Out of the box, Alexa is super useful for everyday life tasks such as making to-do lists, setting timers and alarms, and more. But thanks to third-party integrations, otherwise known as skills, Amazon's voice assistant can also make your work life much easier. Here are 10 productivity skills we think you'll find helpful...
The Bulletin Board skill lets users leave voice messages for other Amazon Alexa users. It's super helpful for arranging schedules with other members of your household. For instance, you can say, "Alexa, ask Bulletin Board to leave the message 'Walk the dog' for John." Then, when John gets home, he can say, "Alexa, ask Bulletin Board what are the messages for John."
You can link a supported calendar such as Google Calendar or Microsoft Outlook.com to Alexa, and if someone else is in your household, they can also link their calendar to Alexa. Once you link all your calendar accounts, you can say, "Alexa, what is on my calendar?" or "Alexa, what are my appointments?" to access your calendar.
If you're in finance, you probably want the latest security quotes, stock prices of all US companies, and market summaries from S&P 500, DJIA, NASDAQ & NYSE, and other indices updates.
You can do this by adding integrations like Bloomberg Market Data and News or Stock Exchange or CNBC. If you're using Bloomberg's skill, you can say, "Alexa, ask Bloomberg for market updates," or if you're using Stock Exchange, you can say, "Alexa, ask Stock Exchange to quote my portfolio". If you're using CNBC, say, "Alexa, ask CNBC how are the markets doing?"
If you're in marketing or are just looking for some ideas, enable the Giant Spoon skill. The suggestions may not always be applicable to what you're working on, but they may spark some interesting ideas. Simply say, "Alexa, ask Giant Spoon for an idea" or "Alexa, ask Giant Spoon for help with brainstorming."
For some people, Twitter is a real distraction, but for other people, it's a necessary work tool. Twitter Reader, made by Twitter itself, can read your timeline, mentions, retweets, and likes. It also lets you search tweets. To get started, just say, "Alexa, ask Twitter what is happening."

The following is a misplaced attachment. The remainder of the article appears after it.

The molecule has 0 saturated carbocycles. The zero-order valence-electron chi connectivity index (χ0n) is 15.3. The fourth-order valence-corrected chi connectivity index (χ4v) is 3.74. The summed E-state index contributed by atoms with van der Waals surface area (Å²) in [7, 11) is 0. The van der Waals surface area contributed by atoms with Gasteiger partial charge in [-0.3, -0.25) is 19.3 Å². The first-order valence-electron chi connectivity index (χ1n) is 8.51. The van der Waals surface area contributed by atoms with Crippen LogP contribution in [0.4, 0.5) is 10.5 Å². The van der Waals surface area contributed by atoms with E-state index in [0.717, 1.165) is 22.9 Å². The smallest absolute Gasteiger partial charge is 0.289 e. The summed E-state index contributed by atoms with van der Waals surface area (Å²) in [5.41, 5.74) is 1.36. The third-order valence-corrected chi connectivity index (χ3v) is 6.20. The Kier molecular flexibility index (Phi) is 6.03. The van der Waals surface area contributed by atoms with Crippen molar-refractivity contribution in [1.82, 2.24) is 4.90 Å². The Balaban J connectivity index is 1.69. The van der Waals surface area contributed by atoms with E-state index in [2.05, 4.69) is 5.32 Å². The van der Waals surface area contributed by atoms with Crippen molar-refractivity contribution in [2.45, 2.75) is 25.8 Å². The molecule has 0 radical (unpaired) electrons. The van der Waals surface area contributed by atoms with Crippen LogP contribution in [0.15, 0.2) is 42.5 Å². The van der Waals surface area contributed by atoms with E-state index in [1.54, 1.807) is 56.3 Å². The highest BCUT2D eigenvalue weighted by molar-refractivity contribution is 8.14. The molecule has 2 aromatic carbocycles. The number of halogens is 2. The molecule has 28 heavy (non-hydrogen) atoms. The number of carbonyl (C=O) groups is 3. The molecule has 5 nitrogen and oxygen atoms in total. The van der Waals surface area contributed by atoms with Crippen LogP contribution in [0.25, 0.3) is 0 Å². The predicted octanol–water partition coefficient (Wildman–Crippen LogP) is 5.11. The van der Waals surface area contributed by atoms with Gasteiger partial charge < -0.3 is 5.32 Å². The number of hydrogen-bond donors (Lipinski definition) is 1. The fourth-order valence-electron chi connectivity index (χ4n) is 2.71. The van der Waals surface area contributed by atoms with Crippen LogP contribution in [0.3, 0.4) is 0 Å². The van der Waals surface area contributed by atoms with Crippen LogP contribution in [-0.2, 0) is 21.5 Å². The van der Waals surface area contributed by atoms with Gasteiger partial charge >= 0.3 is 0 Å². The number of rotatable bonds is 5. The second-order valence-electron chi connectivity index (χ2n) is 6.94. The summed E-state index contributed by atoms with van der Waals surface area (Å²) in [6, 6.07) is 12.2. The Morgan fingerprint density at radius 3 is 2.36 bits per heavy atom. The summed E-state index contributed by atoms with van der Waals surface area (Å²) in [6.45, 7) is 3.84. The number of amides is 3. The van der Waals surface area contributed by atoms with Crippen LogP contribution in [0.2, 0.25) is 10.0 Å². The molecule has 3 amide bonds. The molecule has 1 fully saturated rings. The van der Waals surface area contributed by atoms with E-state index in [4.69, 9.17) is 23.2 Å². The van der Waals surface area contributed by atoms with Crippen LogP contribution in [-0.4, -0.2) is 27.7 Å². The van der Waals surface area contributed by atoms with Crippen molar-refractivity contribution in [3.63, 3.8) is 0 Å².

Texting can be a distraction, but we've all had to send a text to get something done. AT&T's Send Message skill lets AT&T customers send text messages through their Amazon Echo or Amazon Dot speakers. Once enabled, just say, "Alexa, ask AT&T to text Mike."
Waiting for something to be delivered to your office? UPS now has an Alexa app that allows you to track a package, find a location, get a shipping rate, and more. To get started, say, "Alexa, ask UPS to track a package" or "Where is the nearest UPS location?"
Vonage's Conference Manager skill interfaces with Google Calendar to not only identify your next conference call, but also save you the hassle of dialing in. Say, "Alexa, tell conference manager to start my conference," and it will look at your calendar, extract the conference information, dial the bridge number, meeting number and participant code, and then call you. From there, just pick up the phone, and you're on the call.
Capital One's Alexa skill allows you to access information on credit card, checking, savings, auto, and home loan accounts. It also has a feature called "How much did I spend?" that gives info on users spending histories. All you have to ask is "Alexa, how much did I spend at Target last month?" or "Alexa, what's my checking account balance?" or "Alexa, when is my car loan due?" or "How much is my next mortgage payment?" Apart from Capital One, a few other financial institutions work with Alexa, such as TD Ameritrade, Liberty Mutual, Alliant Credit Union, and more.
This isn't a productivity skill, but it's worth including: Amazon's Alexa Things To Try is one of the best ways to find useful Alexa apps and skills. Once enabled, say, "Alexa, what's my Flash Briefing?" As part of your Flash Briefing, Alexa will provide a daily tip on Alexa features.